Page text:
The most important discrepancy is when the maximum magnitude assigned to a fault is smaller than the observed seismicity. Addressing this potential issue is crucial because the model will not be able to reproduce the observations. This is our main concern at the moment.

      Another form of a discrepancy, that is often reported, is when the maximum magnitude assigned to a fault is larger than the observed seismicity. This is not necessarily a discrepancy because it has to do with the recurrence interval of earthquakes of that specific magnitude which in slide 9 is not indicated.

  • CC2: Comment on EGU2020-7008, Julian Garcia-Mayordomo, 11 May 2020

    Hi Roberto, thanks for your presentation and congrats on the good work done. Just a quick comment on the (active?) subduction zone you show at the Gibraltar Arc. Its current activity is an issue under debate, but, so far, I think the strongest evidence is that the subduction is no longer active. Spite of the fact that under the Alborán Sea there is a source of deep earthquakes related to a disconnected piece of slab (the remains of a preterit subduction). In QAFIv.2 we used to depict an active accretionary wedge in the gulf of Cádiz area. In v.3 however we rejected this feature as there was new evidence of Quaternary sediments sealing the structure. This is particularly important for tsunami source modelling in the area. Cheers, Julián.

    • AC2: Reply to CC2, Roberto Basili, 11 May 2020

      Thank you, Julian, for the very important question. This is certainly one of the major epistemic uncertainty we have in earthquake hazards in Europe with this very old subduction systems. In fact, this kind of debate also applies to the Calabrian Arc for which, only in 2018, two papers came to opposite conclusions (compare Carafa et al., 2018, GRL, doi: 10.1002/2017GL076554, with Nijholt et al., 2018, GJI, doi: 10.1093/gji/ggy144). To a slightly different extent, this debate also applies to the Hellenic and Cyprus arcs. Back to Gibraltar, and for the benefit of the readers, there is this recent paper by Civiero et al. 2020, JGR, doi: 10.1029/2019JB018873, which summarizes the debate you mention, although concluding that the subduction is still likely active in the eastern Rif and western Betics. These are the zones where we actually mapped the potentially active slab and seismic interface. One emerging evidence, although still to be verified, is that without the subduction the observed seismicity rates can hardly be matched (big question mark here!). This is one of the good reasons, in addition to several others, to keep the subduction systems separate from the crustal faults, so that the important issues with their epistemic uncertainty can be more easily handled within a logic tree weighting scheme in the successive steps of the hazard analysis.

      • AC4: Reply to AC2, Roberto Basili, 11 May 2020

        As you already noted, however, these slab models are also meant to treat the deeper intraslab earthquakes for which the level of debate and associated epistemic uncertainty is more moderate.

  • AC3: Comment on EGU2020-7008, Roberto Basili, 11 May 2020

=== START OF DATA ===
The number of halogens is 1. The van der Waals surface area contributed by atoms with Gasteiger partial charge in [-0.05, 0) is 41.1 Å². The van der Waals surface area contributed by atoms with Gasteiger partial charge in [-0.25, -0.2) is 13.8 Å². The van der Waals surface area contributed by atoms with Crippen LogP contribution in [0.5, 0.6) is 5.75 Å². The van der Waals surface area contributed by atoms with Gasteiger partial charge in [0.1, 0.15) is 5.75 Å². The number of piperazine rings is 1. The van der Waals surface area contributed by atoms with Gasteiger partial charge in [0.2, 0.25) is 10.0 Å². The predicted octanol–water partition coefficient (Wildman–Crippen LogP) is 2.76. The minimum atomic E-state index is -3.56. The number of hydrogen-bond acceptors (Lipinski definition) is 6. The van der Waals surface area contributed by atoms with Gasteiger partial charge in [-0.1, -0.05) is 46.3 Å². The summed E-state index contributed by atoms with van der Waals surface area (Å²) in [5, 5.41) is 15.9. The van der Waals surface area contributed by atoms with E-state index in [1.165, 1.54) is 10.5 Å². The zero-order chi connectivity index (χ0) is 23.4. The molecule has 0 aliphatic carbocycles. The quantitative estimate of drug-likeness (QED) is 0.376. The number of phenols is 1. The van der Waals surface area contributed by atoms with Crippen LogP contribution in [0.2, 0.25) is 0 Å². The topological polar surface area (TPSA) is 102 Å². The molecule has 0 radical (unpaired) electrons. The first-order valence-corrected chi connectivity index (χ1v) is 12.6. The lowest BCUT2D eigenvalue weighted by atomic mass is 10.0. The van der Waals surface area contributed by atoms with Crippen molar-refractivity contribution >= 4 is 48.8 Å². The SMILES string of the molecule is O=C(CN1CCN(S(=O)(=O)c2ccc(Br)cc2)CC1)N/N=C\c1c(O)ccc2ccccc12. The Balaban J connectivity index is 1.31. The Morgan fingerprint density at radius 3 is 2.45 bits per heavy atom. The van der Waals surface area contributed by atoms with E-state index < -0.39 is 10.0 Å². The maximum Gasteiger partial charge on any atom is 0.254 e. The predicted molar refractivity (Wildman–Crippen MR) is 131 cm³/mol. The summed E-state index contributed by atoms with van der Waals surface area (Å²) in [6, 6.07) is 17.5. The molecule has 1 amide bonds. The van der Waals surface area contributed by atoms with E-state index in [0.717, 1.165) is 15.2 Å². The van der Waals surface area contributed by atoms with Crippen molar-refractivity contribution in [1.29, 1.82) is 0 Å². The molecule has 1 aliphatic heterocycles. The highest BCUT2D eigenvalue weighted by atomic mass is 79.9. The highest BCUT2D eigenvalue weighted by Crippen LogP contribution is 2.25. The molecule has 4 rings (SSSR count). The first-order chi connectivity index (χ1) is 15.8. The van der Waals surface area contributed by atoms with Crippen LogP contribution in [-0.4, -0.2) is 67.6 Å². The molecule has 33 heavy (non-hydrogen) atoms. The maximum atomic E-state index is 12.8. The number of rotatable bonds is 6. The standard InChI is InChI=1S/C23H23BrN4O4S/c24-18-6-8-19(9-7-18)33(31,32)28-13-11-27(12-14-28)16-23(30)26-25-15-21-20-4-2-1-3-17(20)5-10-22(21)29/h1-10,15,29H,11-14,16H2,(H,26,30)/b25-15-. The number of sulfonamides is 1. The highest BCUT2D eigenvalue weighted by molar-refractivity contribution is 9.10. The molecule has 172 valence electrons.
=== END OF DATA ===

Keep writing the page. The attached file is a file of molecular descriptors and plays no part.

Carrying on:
This is the introductory commentary I posted in the chat to accompany the presentation.

    This presentation outlines some of the necessary data manipulations and organizations in step 1 of a typical “Cornell-like” approach to PSHA. It takes the fault information and “torture” it ;-) until just before obtaining a frequency-magnitude distribution (FMD), which is step 2 of typical PSHA. Steps 3 and 4 are beyond the scope for today. Below I summarize a few elements of the EFSM20 that are not necessarily evident from the presentation.

    Recall that we are dealing with a continent-wide hazard model. Therefore, we need to manage the tradeoff between breadth of geographic coverage and detail of the information. Also, some restrictions and simplifications are needed to make the model feasible in terms of computational time. Some of these procedures are oriented at a specific hazard platform. In this case, the GEM OpenQuake (OQ). Using another platform would require additional tweaking.

    The 3D geometry of crustal faults is derived from simple extrusion; therefore, they are planar in the dip direction. In OQ they can be either used as “simple fault” or as “complex fault” models. The choice is relevant for the computational time and we developed a complexity index to help the user identify when to use one or the other on a fault-by-fault basis.

    The 3D geometry of the subduction systems is made for use only as a “complex fault” in OQ. Although there are only four subduction interfaces to treat, the computational challenge derives from the high number of FMDs coming out of the logic tree that explores the variability of several parameters. Notice also that the intraslab FMD is can only be derived from seismicity and is not presented here.

    Despite the obvious limitations, an added value brought in by this exercise is the possibility of comparing the contributions to the hazard of distant regions and conduct disaggregation and sensitivity analysis of a hazard model with uniformly determined parameters. This information would hardly appear by comparing regional/local studies carried out separately whose input parameters can differ from one another in too many possible ways. This information gain will likely help future studies in this field.